WASHINGTON (CNN) - A former senior campaign adviser to John McCain is rejecting Sarah Palin’s claim that she was billed for the costs of vetting her before she was selected as the Republican vice presidential nominee.
Palin’s book “Going Rogue” is set to hit the bookstores next Tuesday, but the Associated Press reported the claim Thursday after purchasing a copy of the book before the sale date. The AP reported that Palin writes about the legal fees she began to accumulate after returning to Alaska once the campaign ended, most of which were the result of having to defend herself from ethics charges.
The AP said that Palin writes about receiving a bill for about $500,000 from the McCain campaign to pay for expenses relating to the vetting process that took place before she was named as the vice presidential nominee.
"That is one hundred percent untrue," said the McCain official, who would only speak on the condition of anonymity in deference to McCain. "All those bills are from her personal attorney Thomas Van Flein, mostly relating to the Troopergate investigation and other ethics investigations. It is not legal to pay for those investigations out of general election funds, even if the campaign was so inclined."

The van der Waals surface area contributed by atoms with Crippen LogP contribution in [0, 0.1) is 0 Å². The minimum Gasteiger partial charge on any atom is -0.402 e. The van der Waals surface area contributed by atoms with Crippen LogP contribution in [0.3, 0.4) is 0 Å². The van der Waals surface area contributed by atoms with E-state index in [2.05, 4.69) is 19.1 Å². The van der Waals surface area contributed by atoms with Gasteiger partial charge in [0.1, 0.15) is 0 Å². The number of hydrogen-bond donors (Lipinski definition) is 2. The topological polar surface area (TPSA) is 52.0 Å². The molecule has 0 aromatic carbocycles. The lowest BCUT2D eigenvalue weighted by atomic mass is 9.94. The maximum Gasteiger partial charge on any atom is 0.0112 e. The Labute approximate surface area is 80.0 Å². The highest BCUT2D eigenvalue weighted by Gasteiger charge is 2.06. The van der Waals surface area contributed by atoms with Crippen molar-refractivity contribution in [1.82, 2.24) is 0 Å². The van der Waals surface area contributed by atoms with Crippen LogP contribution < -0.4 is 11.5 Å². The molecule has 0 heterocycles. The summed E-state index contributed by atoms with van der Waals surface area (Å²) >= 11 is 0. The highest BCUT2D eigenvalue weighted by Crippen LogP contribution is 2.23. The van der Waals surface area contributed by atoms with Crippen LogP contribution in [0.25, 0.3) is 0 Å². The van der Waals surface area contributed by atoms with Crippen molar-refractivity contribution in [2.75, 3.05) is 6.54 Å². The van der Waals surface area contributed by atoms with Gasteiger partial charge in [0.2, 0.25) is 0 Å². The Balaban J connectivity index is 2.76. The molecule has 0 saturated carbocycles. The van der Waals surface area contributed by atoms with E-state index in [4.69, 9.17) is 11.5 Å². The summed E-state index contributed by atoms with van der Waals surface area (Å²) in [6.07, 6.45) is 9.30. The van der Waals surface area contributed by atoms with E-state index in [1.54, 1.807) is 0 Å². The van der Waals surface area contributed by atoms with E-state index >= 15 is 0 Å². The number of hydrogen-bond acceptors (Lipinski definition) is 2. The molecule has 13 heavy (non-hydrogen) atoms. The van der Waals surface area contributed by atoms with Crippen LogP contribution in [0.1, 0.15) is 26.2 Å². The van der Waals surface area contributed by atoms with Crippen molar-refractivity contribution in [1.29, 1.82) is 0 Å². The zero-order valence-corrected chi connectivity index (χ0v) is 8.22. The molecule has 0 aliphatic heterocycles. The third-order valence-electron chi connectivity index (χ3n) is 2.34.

Palin spokeswoman Meg Stapleton would not confirm the accuracy of the AP report.
"The book remains embargoed," Stapleton said in an e-mail to CNN. "The Governor will appear on Oprah first to discuss the book's contents.”
The Oprah interview, which was taped Wednesday, will air in its entirety next Monday. The memoir officially hits stores the following day, and Palin kicks off her much-anticipated book tour in Grand Rapids, Michigan on Wednesday.